3.3.1. Direct (Domestic) Water Consumption Pattern

In 2010, average annual amount of water consumed per capita were 13.1 ton/year, and total daily domestic water intake ranged from 49.3 to 17.9 m3/capita/year in surveyed households. In Hulun Buir, all respondents used ground water from private wells, and the water use is free of charge. They consumed higher amounts of water (in average of 14.0 m3/capita/year) in 2010 than those in Xilin Gol and Ordos due to relatively more rain for ground water recharge compared to other areas of the IMAR [32]. After 2005, a national tap water construction project in rural areas was implemented by the government in some parts of the IMAR, and about 37% and 42% of surveyed households in Xilin Gol and Ordos respectively able to use tap water. The project did not cover the area of Hulun Buir. Decreasing trends in the amounts of water consumed were exhibited in all survey sites. In Xilin Gol this trend was more apparent, where water consumption decreased from 15.3 m3/capita/year in 1995 to 12.5 m3/capita/year in 2010. While in Ordos, water consumption was stable and reduced slightly from 13.7 m3 /capita/year in 1995 to 13.2 m3/capita/year in 2010. Although there were no significant changes for the direct domestic water consumption, the water consumption shows a little slight decreasing trend in Hulun Buir, Xilin Gol and Ordos, mainly due to severe drought in 1995. This discrepancy may also be caused by the water payment mechanism for using the tap water. In 2010, water from privately-owned wells was totally free in all three sub-regions, but tap water must be paid for according to the actual quantity of water they consume (water price is 2.6 CNY/m3) which results in households saving the water on their own initiative. This phenomenon suggests that the market price of water can reduce water consumption.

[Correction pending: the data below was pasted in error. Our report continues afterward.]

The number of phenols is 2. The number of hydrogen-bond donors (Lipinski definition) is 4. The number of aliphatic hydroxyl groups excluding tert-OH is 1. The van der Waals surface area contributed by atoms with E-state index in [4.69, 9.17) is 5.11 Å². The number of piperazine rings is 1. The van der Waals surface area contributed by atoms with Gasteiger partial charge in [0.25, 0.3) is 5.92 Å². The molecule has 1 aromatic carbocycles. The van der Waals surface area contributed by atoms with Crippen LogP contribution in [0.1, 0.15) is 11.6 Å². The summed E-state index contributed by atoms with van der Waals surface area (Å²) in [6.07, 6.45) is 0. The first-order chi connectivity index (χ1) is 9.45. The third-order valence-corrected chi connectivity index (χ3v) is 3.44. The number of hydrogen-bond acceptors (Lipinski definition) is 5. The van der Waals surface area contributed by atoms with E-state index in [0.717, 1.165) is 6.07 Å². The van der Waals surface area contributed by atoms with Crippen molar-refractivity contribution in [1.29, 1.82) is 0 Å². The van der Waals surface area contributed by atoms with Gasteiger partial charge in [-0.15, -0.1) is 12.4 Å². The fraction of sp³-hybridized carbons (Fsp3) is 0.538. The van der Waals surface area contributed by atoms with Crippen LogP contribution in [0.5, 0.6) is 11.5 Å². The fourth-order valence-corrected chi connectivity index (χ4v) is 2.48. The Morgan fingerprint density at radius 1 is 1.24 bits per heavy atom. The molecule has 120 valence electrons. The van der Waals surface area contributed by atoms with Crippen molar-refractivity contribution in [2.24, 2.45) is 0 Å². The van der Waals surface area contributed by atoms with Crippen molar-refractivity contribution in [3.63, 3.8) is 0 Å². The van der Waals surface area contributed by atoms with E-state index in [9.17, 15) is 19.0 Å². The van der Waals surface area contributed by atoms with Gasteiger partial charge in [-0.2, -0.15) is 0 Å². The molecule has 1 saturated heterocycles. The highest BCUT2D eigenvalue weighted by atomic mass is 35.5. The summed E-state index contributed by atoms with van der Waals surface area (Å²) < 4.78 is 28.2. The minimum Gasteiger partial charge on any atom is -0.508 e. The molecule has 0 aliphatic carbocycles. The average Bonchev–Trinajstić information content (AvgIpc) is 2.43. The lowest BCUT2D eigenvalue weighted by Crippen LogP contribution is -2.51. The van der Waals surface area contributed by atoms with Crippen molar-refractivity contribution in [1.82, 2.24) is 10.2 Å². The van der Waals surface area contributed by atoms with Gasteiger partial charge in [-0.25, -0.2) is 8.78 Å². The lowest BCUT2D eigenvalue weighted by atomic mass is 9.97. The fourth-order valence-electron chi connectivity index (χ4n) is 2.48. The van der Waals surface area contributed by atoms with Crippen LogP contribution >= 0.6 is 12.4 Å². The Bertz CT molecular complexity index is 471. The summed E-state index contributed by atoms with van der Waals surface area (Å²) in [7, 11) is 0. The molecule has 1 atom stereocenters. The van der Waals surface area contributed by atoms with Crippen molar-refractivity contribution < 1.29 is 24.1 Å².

3.3.2. Indirect Water Consumption from Food (Crop) Consumption

The calculation results show that the discrepancy of indirect water consumption for specific food consumption was large. The spatial variations of SWD in three sub-regions of Hulun Buir, Xilin Gol and Ordos have been identified according to previous research [11,29,30]. The top five foods for SWD are beef, mutton, oil produce, marine products and pork, and the bottom five foods for water demand are vegetables, potatoes, flour, fruit and rice (Table 4). With accumulation of indirect water consumption for annual total food consumption, the results show that the herders in Hulun Buir consumed the highest amount of indirect water for food production, 2307.3 m3/capita/year in 2010. The Ordos consumed the lowest indirect water with amount of 1553.8 m3/capita/year in 2010. Compared to the level of 1995, the indirect water consumption shows a decreasing trend in both Xilin Gol (2377.7 m3/capita/year in 1995 and 2054.3 m3/capita/year in 2010) and Ordos (1838.5 m3/capita/year in 1995 and 1553.8 m3/capita/year in 2010) (Table 4). The main reason is the changes in food patterns from 1995 to 2010 leading to more vegetable and fruit consumption instead of meat consumption, and meat consumption switching from a combination of mutton and beef to more diverse meat consumption including fish, chicken and pork.